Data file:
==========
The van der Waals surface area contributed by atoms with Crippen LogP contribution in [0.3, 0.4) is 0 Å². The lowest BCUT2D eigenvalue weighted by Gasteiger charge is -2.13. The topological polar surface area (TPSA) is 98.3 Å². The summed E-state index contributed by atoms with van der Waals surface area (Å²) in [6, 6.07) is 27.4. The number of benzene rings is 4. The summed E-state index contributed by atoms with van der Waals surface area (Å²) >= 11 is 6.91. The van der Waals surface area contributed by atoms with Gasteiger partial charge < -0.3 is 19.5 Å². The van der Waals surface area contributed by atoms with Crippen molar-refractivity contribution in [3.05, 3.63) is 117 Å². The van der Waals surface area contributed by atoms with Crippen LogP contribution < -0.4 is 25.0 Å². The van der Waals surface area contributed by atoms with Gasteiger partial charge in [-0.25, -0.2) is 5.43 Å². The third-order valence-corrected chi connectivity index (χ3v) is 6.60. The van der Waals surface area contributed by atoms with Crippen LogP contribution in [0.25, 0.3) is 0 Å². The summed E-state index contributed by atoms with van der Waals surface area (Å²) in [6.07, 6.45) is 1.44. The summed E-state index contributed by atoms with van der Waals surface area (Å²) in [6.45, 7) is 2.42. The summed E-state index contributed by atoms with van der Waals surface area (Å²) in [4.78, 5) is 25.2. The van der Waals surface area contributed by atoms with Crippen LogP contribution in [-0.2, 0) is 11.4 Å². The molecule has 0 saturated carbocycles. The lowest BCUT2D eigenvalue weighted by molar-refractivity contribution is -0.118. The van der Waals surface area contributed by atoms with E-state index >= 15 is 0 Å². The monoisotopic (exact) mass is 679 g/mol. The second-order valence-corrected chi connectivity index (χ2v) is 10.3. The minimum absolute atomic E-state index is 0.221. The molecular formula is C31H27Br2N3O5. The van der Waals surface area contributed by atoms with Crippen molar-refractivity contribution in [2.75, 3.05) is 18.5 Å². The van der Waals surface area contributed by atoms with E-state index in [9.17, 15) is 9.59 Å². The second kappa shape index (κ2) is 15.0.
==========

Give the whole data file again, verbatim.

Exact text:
The van der Waals surface area contributed by atoms with Crippen LogP contribution in [0.3, 0.4) is 0 Å². The lowest BCUT2D eigenvalue weighted by Gasteiger charge is -2.13. The topological polar surface area (TPSA) is 98.3 Å². The summed E-state index contributed by atoms with van der Waals surface area (Å²) in [6, 6.07) is 27.4. The number of benzene rings is 4. The summed E-state index contributed by atoms with van der Waals surface area (Å²) >= 11 is 6.91. The van der Waals surface area contributed by atoms with Gasteiger partial charge < -0.3 is 19.5 Å². The van der Waals surface area contributed by atoms with Crippen molar-refractivity contribution in [3.05, 3.63) is 117 Å². The van der Waals surface area contributed by atoms with Crippen LogP contribution < -0.4 is 25.0 Å². The van der Waals surface area contributed by atoms with Gasteiger partial charge in [-0.25, -0.2) is 5.43 Å². The third-order valence-corrected chi connectivity index (χ3v) is 6.60. The van der Waals surface area contributed by atoms with Crippen LogP contribution in [0.25, 0.3) is 0 Å². The summed E-state index contributed by atoms with van der Waals surface area (Å²) in [6.07, 6.45) is 1.44. The summed E-state index contributed by atoms with van der Waals surface area (Å²) in [6.45, 7) is 2.42. The summed E-state index contributed by atoms with van der Waals surface area (Å²) in [4.78, 5) is 25.2. The van der Waals surface area contributed by atoms with Crippen LogP contribution in [-0.2, 0) is 11.4 Å². The molecule has 0 saturated carbocycles. The lowest BCUT2D eigenvalue weighted by molar-refractivity contribution is -0.118. The van der Waals surface area contributed by atoms with E-state index >= 15 is 0 Å². The monoisotopic (exact) mass is 679 g/mol. The second-order valence-corrected chi connectivity index (χ2v) is 10.3. The minimum absolute atomic E-state index is 0.221. The molecular formula is C31H27Br2N3O5. The van der Waals surface area contributed by atoms with Crippen molar-refractivity contribution in [2.75, 3.05) is 18.5 Å². The van der Waals surface area contributed by atoms with E-state index in [9.17, 15) is 9.59 Å². The second kappa shape index (κ2) is 15.0.